12. Broadleaf Mistletoe, Phoradendron macrophyllum,
  13. Brown-Headed Cowbird, Molothrus ater,
  14. Buttonbush, Cephalanthus occidentalis,
  15. California Brodiaea, Brodiaea californica,
  16. California Poppy, Eschscholzia californica,
  17. California Wild Rose, Rosa californica,
  18. Cleveland Sage, Salvia clevelandii,
  19. Common Knotweed, Persicaria lapathifolia,
  20. Common Yarrow, Achillea millefolium,
  21. Convergent Ladybeetle, Hippodamia convergens,
  22. Coyote Brush Bud Gall Midge, Rhopalomyia californica,
  23. Curly Leaved Dock, Rumex crispus,
  24. Desert Cottontail Rabbit, Sylvilagus audubonii,
  25. Doveweed, Turkey Mullein, Croton setigerus,
  26. English Field Daisy, Bellis perennis,
  27. Fennel, Sweet Fennel, Foeniculum vulgare,
  28. Floating Water Primrose, Ludwigia peploides,
  29. Goodding’s Willow, Salix gooddingii,
  30. Great Blue Heron, Ardea herodias,
  31. Great Egret, Ardea alba,
  32. Green Heron, Butorides virescens,
  33. Green Pea Aphid, Acyrthosiphon pisum,
  34. House Finch, Haemorhous mexicanus,
  35. Hoverfly, Syrphidae,
  36. Hummingbird Sage, Salvia spathacea,
  37. Jointed Charlock, Raphanus raphanistrum,
  38. Killdeer, Charadrius vociferus
  39. Lippia, Turkey Tangle, Fogfruit, Phyla nodiflora,
  40. Long-Jawed Orb Weaver, Tetragnatha extensa,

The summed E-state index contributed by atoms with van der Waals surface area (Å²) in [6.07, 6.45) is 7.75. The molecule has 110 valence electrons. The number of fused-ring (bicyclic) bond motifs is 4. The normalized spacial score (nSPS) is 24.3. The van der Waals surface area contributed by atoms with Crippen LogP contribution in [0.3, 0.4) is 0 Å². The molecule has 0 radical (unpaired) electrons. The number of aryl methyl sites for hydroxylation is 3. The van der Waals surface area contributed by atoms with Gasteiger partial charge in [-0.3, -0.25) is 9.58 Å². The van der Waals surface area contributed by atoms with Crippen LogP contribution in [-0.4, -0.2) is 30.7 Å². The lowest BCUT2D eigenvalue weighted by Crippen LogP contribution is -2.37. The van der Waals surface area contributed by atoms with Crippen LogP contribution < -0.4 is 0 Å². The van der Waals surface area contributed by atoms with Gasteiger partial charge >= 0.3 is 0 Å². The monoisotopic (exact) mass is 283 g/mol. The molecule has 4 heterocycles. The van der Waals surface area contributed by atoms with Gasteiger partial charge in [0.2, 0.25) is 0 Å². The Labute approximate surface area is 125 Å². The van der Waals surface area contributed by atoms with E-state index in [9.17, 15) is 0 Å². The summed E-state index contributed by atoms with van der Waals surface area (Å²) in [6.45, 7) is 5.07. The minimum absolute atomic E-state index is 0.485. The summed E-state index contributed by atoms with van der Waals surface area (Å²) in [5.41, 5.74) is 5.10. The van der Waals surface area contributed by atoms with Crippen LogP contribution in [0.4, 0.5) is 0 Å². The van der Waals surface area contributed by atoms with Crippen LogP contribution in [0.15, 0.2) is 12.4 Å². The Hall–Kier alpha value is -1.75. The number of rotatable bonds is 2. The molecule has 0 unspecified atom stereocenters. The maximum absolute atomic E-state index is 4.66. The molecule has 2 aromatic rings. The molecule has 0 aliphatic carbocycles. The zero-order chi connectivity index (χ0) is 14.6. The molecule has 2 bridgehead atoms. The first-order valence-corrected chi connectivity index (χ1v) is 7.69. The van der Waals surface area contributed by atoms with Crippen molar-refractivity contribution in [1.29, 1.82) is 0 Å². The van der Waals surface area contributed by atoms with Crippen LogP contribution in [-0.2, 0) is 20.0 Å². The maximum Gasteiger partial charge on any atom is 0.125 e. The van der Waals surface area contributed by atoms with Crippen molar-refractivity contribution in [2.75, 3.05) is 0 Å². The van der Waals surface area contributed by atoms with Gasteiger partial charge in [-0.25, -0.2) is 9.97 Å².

41. Oak Apple Gall Wasp, Andricus quercuscalifornicus,
  42. Oregon Ash, Fraxinus latifolia,
  43. Pearly Everlasting, Anaphalis margaritacea,
  44. Poison Hemlock, Conium maculatum,
  45. Poison Oak, Toxicodendron diversilobum,
  46. Purple Finch, Haemorhous purpureus,
  47. Purpletop Vervain, Verbena bonariensis,
  48. Rabbitsfoot Grass, Polypogon monspeliensis,
  49. Red-Winged Blackbird, Agelaius phoeniceus,
  50. Seven-Spotted Ladybeetle, Coccinella septempunctata,
  51. Snowy Egret, Egretta thula,
  52. Swift Crab Spider, Mecaphesa celer
  53. Tree Swallow, Tachycineta bicolor,
  54. Tule, Schoenoplectus acutus,
  55. Valley Oak, Quercus lobata,
  56. Variable Flatsedge, Cyperus difformis,
  57. Western Fence Lizard, Sceloporus occidentalis,
  58. Western Kingbird, Tyrannus verticalis,
  59. Wild Onion (white), Allium sp.,
  60. Willow Apple Gall Wasp, Pontania californica,
  61. Willow Bead Gall Mite, Aculops tentanothrix,
  62. Willow Bud Gall Mite, Aculops aenigma,
  63. Willow Stem Gall Wasp, Euura exiguae,

Found a Robin’s Nest at William Land Park, 06-23-18

I headed out with the dog to the William Land Park for a short walk. And I mean short. We were only out there for about 90-minutes. It was 73º already when we left the house at 5:30 am! and 80º when we got back home.

On our way to the park, I came across a mother Wild Turkey and her NINE poults. They were by an open field right near a bus stop. Mom was on one side of a rickety chain link fence, and the babies, who were on the sidewalk, couldn’t figure out how to get through the fence to meet up with her.  So, they were running back and forth, peeping loudly. Mom finally walked up to where there was a gap in the fence and stayed there until the kids could join her.

In the WPA Rock Garden, there were different species of Mullein in bloom all over garden, yellow and white. Just some fun facts about mullein: it’s a biennial plant; the word mullein, comes from the German language, meaning “king’s candle” because of its scepter-like, candle-straight growth in its second year; the leaves and flowers are edible and make a nice tea. Most of the mullein we see are non-natives and the Woolly species is considered an invasive in California even though it’s not really that aggressive.